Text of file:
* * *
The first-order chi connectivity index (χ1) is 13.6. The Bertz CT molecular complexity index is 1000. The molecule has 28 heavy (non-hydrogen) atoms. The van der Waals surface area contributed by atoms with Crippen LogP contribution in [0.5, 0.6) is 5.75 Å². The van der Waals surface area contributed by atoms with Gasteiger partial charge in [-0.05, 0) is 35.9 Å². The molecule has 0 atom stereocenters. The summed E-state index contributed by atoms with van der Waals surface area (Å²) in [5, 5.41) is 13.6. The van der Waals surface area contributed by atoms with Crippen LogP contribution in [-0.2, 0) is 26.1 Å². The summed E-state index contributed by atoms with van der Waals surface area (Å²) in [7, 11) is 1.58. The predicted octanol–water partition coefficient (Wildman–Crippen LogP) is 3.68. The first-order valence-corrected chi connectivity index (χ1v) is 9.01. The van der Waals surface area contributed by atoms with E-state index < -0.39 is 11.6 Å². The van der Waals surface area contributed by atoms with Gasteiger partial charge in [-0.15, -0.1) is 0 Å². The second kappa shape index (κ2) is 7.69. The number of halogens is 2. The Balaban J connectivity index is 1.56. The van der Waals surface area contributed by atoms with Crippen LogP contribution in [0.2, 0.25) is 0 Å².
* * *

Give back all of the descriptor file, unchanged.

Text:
The first-order chi connectivity index (χ1) is 13.6. The Bertz CT molecular complexity index is 1000. The molecule has 28 heavy (non-hydrogen) atoms. The van der Waals surface area contributed by atoms with Crippen LogP contribution in [0.5, 0.6) is 5.75 Å². The van der Waals surface area contributed by atoms with Gasteiger partial charge in [-0.05, 0) is 35.9 Å². The molecule has 0 atom stereocenters. The summed E-state index contributed by atoms with van der Waals surface area (Å²) in [5, 5.41) is 13.6. The van der Waals surface area contributed by atoms with Crippen LogP contribution in [-0.2, 0) is 26.1 Å². The summed E-state index contributed by atoms with van der Waals surface area (Å²) in [7, 11) is 1.58. The predicted octanol–water partition coefficient (Wildman–Crippen LogP) is 3.68. The first-order valence-corrected chi connectivity index (χ1v) is 9.01. The van der Waals surface area contributed by atoms with E-state index < -0.39 is 11.6 Å². The van der Waals surface area contributed by atoms with Gasteiger partial charge in [-0.15, -0.1) is 0 Å². The second kappa shape index (κ2) is 7.69. The number of halogens is 2. The Balaban J connectivity index is 1.56. The van der Waals surface area contributed by atoms with Crippen LogP contribution in [0.2, 0.25) is 0 Å².